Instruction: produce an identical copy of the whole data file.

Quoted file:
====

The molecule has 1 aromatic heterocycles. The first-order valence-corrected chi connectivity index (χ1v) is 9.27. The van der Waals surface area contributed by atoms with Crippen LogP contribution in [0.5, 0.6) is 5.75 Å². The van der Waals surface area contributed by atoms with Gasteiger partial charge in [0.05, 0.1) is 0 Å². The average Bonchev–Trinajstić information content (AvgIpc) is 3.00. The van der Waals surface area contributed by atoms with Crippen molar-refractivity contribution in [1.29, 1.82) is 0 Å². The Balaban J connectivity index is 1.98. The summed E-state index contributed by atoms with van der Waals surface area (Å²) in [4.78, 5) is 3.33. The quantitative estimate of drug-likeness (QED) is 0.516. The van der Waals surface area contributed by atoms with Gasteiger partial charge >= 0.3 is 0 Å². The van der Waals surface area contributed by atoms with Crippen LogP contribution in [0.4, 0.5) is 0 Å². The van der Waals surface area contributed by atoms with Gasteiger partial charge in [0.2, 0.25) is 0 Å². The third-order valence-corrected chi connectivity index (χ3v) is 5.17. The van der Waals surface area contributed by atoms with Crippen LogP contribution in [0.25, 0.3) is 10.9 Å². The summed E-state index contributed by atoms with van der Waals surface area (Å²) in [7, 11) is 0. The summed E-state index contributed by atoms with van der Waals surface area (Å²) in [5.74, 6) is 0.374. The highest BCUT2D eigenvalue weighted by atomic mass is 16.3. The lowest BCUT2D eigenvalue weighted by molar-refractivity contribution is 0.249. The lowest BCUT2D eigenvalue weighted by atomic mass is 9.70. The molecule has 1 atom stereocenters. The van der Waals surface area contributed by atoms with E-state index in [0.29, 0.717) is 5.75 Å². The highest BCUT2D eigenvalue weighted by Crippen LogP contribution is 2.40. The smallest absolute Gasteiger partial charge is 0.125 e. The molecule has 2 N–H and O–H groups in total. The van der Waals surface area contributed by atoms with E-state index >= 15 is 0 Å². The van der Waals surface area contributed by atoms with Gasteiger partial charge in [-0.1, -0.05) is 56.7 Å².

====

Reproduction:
The molecule has 1 aromatic heterocycles. The first-order valence-corrected chi connectivity index (χ1v) is 9.27. The van der Waals surface area contributed by atoms with Crippen LogP contribution in [0.5, 0.6) is 5.75 Å². The van der Waals surface area contributed by atoms with Gasteiger partial charge in [0.05, 0.1) is 0 Å². The average Bonchev–Trinajstić information content (AvgIpc) is 3.00. The van der Waals surface area contributed by atoms with Crippen molar-refractivity contribution in [1.29, 1.82) is 0 Å². The Balaban J connectivity index is 1.98. The summed E-state index contributed by atoms with van der Waals surface area (Å²) in [4.78, 5) is 3.33. The quantitative estimate of drug-likeness (QED) is 0.516. The van der Waals surface area contributed by atoms with Gasteiger partial charge >= 0.3 is 0 Å². The van der Waals surface area contributed by atoms with Crippen LogP contribution in [0.4, 0.5) is 0 Å². The van der Waals surface area contributed by atoms with Gasteiger partial charge in [0.2, 0.25) is 0 Å². The third-order valence-corrected chi connectivity index (χ3v) is 5.17. The van der Waals surface area contributed by atoms with Crippen LogP contribution in [0.25, 0.3) is 10.9 Å². The summed E-state index contributed by atoms with van der Waals surface area (Å²) in [7, 11) is 0. The summed E-state index contributed by atoms with van der Waals surface area (Å²) in [5.74, 6) is 0.374. The highest BCUT2D eigenvalue weighted by atomic mass is 16.3. The lowest BCUT2D eigenvalue weighted by molar-refractivity contribution is 0.249. The lowest BCUT2D eigenvalue weighted by atomic mass is 9.70. The molecule has 1 atom stereocenters. The van der Waals surface area contributed by atoms with E-state index in [0.29, 0.717) is 5.75 Å². The highest BCUT2D eigenvalue weighted by Crippen LogP contribution is 2.40. The smallest absolute Gasteiger partial charge is 0.125 e. The molecule has 2 N–H and O–H groups in total. The van der Waals surface area contributed by atoms with E-state index >= 15 is 0 Å². The van der Waals surface area contributed by atoms with Gasteiger partial charge in [-0.1, -0.05) is 56.7 Å².